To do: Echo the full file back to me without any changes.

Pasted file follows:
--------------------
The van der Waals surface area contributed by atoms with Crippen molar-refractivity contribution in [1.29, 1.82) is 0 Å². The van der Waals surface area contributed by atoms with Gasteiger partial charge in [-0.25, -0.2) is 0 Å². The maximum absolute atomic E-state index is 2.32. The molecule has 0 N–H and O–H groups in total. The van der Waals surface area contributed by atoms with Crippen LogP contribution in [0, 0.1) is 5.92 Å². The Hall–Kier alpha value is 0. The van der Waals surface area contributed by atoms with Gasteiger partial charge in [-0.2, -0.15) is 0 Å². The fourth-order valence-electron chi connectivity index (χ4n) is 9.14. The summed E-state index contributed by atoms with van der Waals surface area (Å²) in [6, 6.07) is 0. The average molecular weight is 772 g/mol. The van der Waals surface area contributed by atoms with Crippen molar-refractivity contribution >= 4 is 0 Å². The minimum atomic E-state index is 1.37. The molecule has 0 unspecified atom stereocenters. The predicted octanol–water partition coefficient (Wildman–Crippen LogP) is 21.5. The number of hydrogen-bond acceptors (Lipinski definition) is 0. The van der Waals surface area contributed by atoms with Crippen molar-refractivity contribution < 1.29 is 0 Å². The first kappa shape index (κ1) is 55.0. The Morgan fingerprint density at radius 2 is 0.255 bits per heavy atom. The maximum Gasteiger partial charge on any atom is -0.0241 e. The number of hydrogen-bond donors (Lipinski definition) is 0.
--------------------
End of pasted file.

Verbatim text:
The van der Waals surface area contributed by atoms with Crippen molar-refractivity contribution in [1.29, 1.82) is 0 Å². The van der Waals surface area contributed by atoms with Gasteiger partial charge in [-0.25, -0.2) is 0 Å². The maximum absolute atomic E-state index is 2.32. The molecule has 0 N–H and O–H groups in total. The van der Waals surface area contributed by atoms with Crippen LogP contribution in [0, 0.1) is 5.92 Å². The Hall–Kier alpha value is 0. The van der Waals surface area contributed by atoms with Gasteiger partial charge in [-0.2, -0.15) is 0 Å². The fourth-order valence-electron chi connectivity index (χ4n) is 9.14. The summed E-state index contributed by atoms with van der Waals surface area (Å²) in [6, 6.07) is 0. The average molecular weight is 772 g/mol. The van der Waals surface area contributed by atoms with Crippen molar-refractivity contribution >= 4 is 0 Å². The minimum atomic E-state index is 1.37. The molecule has 0 unspecified atom stereocenters. The predicted octanol–water partition coefficient (Wildman–Crippen LogP) is 21.5. The number of hydrogen-bond acceptors (Lipinski definition) is 0. The van der Waals surface area contributed by atoms with Crippen molar-refractivity contribution < 1.29 is 0 Å². The first kappa shape index (κ1) is 55.0. The Morgan fingerprint density at radius 2 is 0.255 bits per heavy atom. The maximum Gasteiger partial charge on any atom is -0.0241 e. The number of hydrogen-bond donors (Lipinski definition) is 0.